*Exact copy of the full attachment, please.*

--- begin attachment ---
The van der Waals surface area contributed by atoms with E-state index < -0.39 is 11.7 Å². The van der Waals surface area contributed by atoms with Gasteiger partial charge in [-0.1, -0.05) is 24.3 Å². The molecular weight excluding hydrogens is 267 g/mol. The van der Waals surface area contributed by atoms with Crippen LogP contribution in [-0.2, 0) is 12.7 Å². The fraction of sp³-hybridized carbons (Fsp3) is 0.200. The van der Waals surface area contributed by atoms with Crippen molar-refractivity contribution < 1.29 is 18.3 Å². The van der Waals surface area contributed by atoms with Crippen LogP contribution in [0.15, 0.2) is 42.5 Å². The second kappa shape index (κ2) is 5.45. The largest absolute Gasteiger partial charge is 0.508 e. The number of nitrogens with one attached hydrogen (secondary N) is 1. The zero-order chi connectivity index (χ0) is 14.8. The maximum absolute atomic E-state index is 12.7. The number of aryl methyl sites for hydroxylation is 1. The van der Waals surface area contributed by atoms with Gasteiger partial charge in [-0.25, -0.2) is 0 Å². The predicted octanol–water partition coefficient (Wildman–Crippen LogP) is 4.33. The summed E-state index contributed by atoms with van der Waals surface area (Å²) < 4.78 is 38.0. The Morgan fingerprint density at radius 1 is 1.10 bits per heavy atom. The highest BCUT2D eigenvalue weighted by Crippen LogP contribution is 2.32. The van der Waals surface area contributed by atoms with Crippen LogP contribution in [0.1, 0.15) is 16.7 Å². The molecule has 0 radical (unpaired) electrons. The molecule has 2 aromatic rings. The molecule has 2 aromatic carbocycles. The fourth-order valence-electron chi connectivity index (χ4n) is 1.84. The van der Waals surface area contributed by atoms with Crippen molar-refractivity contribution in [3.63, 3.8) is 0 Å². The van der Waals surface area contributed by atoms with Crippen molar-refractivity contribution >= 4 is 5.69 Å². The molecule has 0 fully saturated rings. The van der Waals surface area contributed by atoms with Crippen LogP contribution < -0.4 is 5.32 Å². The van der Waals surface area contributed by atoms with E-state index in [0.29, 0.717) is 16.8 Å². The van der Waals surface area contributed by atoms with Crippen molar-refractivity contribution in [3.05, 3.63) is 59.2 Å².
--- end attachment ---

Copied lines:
The van der Waals surface area contributed by atoms with E-state index < -0.39 is 11.7 Å². The van der Waals surface area contributed by atoms with Gasteiger partial charge in [-0.1, -0.05) is 24.3 Å². The molecular weight excluding hydrogens is 267 g/mol. The van der Waals surface area contributed by atoms with Crippen LogP contribution in [-0.2, 0) is 12.7 Å². The fraction of sp³-hybridized carbons (Fsp3) is 0.200. The van der Waals surface area contributed by atoms with Crippen molar-refractivity contribution < 1.29 is 18.3 Å². The van der Waals surface area contributed by atoms with Crippen LogP contribution in [0.15, 0.2) is 42.5 Å². The second kappa shape index (κ2) is 5.45. The largest absolute Gasteiger partial charge is 0.508 e. The number of nitrogens with one attached hydrogen (secondary N) is 1. The zero-order chi connectivity index (χ0) is 14.8. The maximum absolute atomic E-state index is 12.7. The number of aryl methyl sites for hydroxylation is 1. The van der Waals surface area contributed by atoms with Gasteiger partial charge in [-0.25, -0.2) is 0 Å². The predicted octanol–water partition coefficient (Wildman–Crippen LogP) is 4.33. The summed E-state index contributed by atoms with van der Waals surface area (Å²) < 4.78 is 38.0. The Morgan fingerprint density at radius 1 is 1.10 bits per heavy atom. The highest BCUT2D eigenvalue weighted by Crippen LogP contribution is 2.32. The van der Waals surface area contributed by atoms with Crippen LogP contribution in [0.1, 0.15) is 16.7 Å². The molecule has 0 radical (unpaired) electrons. The molecule has 2 aromatic rings. The molecule has 2 aromatic carbocycles. The fourth-order valence-electron chi connectivity index (χ4n) is 1.84. The van der Waals surface area contributed by atoms with Crippen molar-refractivity contribution in [3.63, 3.8) is 0 Å². The van der Waals surface area contributed by atoms with Crippen molar-refractivity contribution >= 4 is 5.69 Å². The molecule has 0 fully saturated rings. The van der Waals surface area contributed by atoms with Crippen LogP contribution < -0.4 is 5.32 Å². The van der Waals surface area contributed by atoms with E-state index in [0.29, 0.717) is 16.8 Å². The van der Waals surface area contributed by atoms with Crippen molar-refractivity contribution in [3.05, 3.63) is 59.2 Å².